04 Aug Inactivity too High in Australia
Trends in prevalence of leisure time physical activity and inactivity: results from Australian National Health Surveys 1989 to 2011
Objective: To examine trends in leisure time physical activity and inactivity in Australians aged 15 years or older from 1989 to 2011.
The report’s lead researcher, Dr Josephine Chau from the University of Sydney’s School of Public Health and Charles Perkins Centre, says a wider-ranging approach is needed to address the stagnant levels of physical activity.
“This research suggests we need to be more motivated to explore other ways of promoting an active lifestyle. We need a national approach to physical activity that incorporates everyone’s needs,” says Dr Chau.
“The approach will need to be something that’s across sectors, thinks outside the health systems box, and be coordinated under a national plan. There are a number of non-government organisations that have attempted to raise physical activity as a health priority, such as the Heart Foundation, but they are often working in parallel instead of together.”
“We need the political will for a national, cohesive, and comprehensive strategy, which means Federal government backing.”
“In saying that, we can’t just have a one-size-fits-all approach. People of different genders, backgrounds and socio-economic situations all have varying resources and needs. The approach will need to be well coordinated and take into account all the different sectors of society, including the communities and environments in which they live.”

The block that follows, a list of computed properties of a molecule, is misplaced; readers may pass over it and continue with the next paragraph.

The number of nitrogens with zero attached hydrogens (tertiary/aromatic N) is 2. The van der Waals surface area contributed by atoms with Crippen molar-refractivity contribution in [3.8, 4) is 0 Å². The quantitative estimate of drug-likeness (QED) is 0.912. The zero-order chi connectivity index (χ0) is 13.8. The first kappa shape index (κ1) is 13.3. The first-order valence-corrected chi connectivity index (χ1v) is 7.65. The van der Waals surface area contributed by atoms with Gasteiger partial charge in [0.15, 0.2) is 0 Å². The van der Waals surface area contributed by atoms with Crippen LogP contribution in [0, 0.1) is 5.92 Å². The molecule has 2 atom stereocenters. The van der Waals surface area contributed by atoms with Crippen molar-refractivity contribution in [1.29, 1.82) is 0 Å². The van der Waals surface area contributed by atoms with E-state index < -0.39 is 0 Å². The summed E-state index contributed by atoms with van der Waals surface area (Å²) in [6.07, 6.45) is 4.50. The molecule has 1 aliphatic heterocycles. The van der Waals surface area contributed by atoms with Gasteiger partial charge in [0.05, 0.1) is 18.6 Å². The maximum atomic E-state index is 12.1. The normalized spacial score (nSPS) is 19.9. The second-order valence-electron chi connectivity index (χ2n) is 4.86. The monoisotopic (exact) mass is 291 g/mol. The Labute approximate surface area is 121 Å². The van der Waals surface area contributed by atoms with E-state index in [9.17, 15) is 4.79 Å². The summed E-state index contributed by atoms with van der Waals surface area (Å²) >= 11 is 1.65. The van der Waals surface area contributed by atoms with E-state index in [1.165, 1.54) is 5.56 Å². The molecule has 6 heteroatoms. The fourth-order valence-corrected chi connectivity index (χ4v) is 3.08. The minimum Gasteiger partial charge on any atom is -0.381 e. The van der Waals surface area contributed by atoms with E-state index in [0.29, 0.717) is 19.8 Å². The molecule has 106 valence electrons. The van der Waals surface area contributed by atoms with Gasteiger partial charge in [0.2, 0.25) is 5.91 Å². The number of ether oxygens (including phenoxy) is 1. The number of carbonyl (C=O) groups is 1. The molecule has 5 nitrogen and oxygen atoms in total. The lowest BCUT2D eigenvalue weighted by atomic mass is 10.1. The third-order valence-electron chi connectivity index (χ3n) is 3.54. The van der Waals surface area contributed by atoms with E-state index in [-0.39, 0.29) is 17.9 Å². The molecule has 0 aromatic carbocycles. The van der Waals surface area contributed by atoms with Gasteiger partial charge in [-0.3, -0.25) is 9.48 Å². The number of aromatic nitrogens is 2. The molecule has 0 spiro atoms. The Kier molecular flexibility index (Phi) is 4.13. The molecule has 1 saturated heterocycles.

The study, published in the Australian and New Zealand Journal of Public Health found that only 39.2 percent of adults in 1989 were sufficiently active, with that rising only marginally to 40.7 percent in 2011. In that same time period, inactivity in adults dropped from 38.7 percent to 37.3 percent.
There was a discrepancy between genders with women’s activity rates rising slightly from 35.5 percent in 1989 to 36.2 percent in 2011. While men’s activity rates increased from 43.1 percent to 45.3 percent.
Overall the study shows a decrease in the levels of physical activity in Australia while inactivity levels have remained steady. Only two-fifths of the population achieved sufficient levels of activity over the 22-year period, with a little over one third being inactive.
The research also indicates that public health approaches to raise the levels of physical activity in Australia have had limited success in addressing this issue, “and much more coordinated, cross-sectoral, cross-government actions are needed to achieve an active Australia”, says co-author, Professor Adrian Bauman.
The report is based on physical activity data gathered from six Australian National Health Surveys completed by the Australian Bureau of Statistics from 1989/90 to 2011/12.
Trends in the prevalence of sufficient physical activity (greater than or equal to 150 minutes per week of moderate-to-vigorous physical activity) and of inactivity (less than or equal to 30 minutes per week of moderate-to-vigorous physical activity) were analysed to illustrate activity levels in Australia.